Okay, this post is not for the squeamish. But it IS for anyone who likes complex flavours in their food, for anyone who hates waste, and for anyone who has access to a butcher's shop. Emphatically not supermarket food.
For once, I'm following a recipe to the letter. Next time I won't be so literal ... I won't put in as much Madeira, because the result is very sweet. It's not exactly a waste of good Madeira, because the taste shines through, but in this house I think we'd probably rather drink it than use it quite so liberally in the cooking.
The recipe comes from Fergus Henderson's book Beyond Nose to Tail Eating. It's the sequel to Nose to Tail Eating, a book which I have not yet read, although I ordered both at the same time. The recipe for this wondrous stock - which Henderson calls Trotter Gear - has been several years in the making, and therefore does not appear in the first book. But loads of the dishes Henderson makes with it are in both books, and I will definitely be making them.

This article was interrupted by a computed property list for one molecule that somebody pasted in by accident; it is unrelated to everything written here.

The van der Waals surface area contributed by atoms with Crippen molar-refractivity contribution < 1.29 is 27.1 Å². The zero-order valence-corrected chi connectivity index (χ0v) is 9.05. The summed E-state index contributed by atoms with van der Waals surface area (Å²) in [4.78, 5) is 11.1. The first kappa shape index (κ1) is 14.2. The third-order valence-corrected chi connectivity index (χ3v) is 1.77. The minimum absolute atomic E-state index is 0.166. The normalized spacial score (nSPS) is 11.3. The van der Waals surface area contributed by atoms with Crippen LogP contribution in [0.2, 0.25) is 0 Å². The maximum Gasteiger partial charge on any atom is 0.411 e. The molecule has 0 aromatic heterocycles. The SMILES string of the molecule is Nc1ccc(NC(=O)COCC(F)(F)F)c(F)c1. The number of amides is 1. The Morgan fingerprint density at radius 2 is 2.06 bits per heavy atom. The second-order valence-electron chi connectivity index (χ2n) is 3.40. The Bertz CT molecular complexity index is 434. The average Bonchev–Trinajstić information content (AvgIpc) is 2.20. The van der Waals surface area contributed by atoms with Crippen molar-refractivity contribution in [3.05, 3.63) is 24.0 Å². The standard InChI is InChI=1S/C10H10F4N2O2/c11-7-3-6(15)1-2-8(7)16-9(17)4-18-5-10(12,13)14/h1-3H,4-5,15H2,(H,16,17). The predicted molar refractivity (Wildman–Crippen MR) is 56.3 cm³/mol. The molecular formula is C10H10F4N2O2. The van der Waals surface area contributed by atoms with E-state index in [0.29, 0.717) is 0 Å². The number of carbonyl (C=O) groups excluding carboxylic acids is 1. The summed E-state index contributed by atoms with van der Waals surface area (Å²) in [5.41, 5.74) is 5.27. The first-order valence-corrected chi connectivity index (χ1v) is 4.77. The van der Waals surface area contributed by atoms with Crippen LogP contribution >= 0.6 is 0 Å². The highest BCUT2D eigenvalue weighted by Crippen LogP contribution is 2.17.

6 pig's trotters (I used four)
2 onions (peeled)
2 sticks of celery
1 head of garlic
a handful of peppercorns
1/2 bottle of Madeira
enough chicken stock to cover the trotters
Get the butcher to split the trotters. Put them in a large casserole, cover with water and boil for five minutes. Drain and rinse off the scum. Put back into the rinsed casserole with all the other ingredients. Bring to a simmer, then put in a low oven for three hours or more - until the meat is falling off the bone.
When the trotters are cool enough to handle, strip off the flesh. Shred it, and put into a Le Parfait jar. Strain the stock over it. Seal, and keep in the fridge. Do this while everything is still warm, because it's much harder when the meat is cold.
If you are a little squeamish but have managed so far, you could just strain the stock off, and not worry about using the meat. I might do this next time, because my dogs were keen as mustard to get hold of the trotters, and they'd be a fabulous treat for two Jack Russells.
Either way, the meaty basis of this nectar cost £1. Jellied stock, sitting in my fridge. Five minutes' work. So many possibilities.
Thought for the day - "The Japanese concept, ichigo ichie (literally meaning 'one time, one encounter') originally comes from the tea ceremony tradition. [...] Ichigo ichie is t...
1 day ago